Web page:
Making Participation Matter
For more than half a century, critics have pointed to the baleful effects of transportation policy on American metropolitan areas. For example, in 1960, with the interstate highway program operating at full bore, future Senator Daniel Patrick Moynihan sharply criticized the outsized promises of the highway builders....
Three decades later, as a Senate subcommittee chair, Moynihan reentered the same debate, spearheading the passage of the Intermodal Surface Transportation Efficiency Act (ISTEA), legislation that aimed to reverse the harmful impact of transportation on cities.
Despite the hopes that the initial legislation roused and the passage of two subsequent reauthorizations in 1998 and 2005 reinforcing and extending the novel thrust of the 1991 law, most assessments concur in labeling the results of transportation reform disappointing.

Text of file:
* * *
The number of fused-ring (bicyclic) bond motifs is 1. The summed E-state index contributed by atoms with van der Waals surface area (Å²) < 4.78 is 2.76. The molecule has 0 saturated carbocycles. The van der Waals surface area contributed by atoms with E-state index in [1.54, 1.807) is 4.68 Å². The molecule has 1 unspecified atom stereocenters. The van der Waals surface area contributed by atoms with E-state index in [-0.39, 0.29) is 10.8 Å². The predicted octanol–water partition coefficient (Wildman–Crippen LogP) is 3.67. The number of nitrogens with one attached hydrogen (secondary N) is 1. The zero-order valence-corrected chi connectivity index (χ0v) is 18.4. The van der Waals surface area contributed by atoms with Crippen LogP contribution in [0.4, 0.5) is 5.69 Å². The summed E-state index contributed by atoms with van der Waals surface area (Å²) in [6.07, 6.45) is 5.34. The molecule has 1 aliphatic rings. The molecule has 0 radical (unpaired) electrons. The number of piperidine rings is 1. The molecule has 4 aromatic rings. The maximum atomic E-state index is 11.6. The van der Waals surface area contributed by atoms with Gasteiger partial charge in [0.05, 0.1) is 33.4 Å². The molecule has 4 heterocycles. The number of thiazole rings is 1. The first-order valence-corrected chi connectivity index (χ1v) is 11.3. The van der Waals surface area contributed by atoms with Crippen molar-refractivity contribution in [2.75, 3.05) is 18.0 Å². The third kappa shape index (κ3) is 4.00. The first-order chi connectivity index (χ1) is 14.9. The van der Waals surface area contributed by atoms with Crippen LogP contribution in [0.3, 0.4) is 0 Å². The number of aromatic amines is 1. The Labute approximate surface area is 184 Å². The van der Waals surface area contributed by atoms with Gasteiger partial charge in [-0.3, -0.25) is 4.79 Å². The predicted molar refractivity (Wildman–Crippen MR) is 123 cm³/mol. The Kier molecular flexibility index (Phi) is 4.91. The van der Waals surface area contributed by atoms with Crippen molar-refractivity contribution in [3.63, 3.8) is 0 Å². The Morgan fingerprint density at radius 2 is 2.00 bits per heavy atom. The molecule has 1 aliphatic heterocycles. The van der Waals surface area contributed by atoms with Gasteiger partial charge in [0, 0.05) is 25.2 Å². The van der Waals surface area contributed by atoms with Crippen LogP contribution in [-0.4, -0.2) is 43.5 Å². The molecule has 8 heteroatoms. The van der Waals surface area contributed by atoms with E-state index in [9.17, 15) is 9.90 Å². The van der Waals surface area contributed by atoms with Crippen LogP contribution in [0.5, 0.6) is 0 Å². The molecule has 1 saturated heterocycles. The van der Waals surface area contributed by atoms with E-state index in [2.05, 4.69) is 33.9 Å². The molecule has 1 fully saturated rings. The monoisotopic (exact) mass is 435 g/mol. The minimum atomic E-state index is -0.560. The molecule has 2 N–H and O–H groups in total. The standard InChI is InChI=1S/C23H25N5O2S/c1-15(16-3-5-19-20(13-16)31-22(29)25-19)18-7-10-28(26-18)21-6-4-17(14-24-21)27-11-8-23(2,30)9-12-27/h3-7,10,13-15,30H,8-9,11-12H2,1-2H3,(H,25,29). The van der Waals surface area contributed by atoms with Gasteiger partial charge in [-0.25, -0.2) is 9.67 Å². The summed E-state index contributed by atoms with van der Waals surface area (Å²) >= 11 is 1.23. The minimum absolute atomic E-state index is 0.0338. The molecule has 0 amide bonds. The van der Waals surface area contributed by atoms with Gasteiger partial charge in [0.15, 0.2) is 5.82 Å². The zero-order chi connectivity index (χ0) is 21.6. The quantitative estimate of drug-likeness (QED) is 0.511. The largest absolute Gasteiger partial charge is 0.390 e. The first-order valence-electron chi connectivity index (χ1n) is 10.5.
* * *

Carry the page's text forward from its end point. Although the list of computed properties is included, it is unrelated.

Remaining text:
How can the disappointing assessments of the legislation be reconciled with the range of new activity that it inspired? This paper examines that question by comparing the fate of transportation reform in the Los Angeles and Chicago regions since the passage of ISTEA in 1991. In both regions, we show, the transportation field saw the emergence of new actors and regional networks dedicated to changing the processes and outcomes of policymaking in transportation.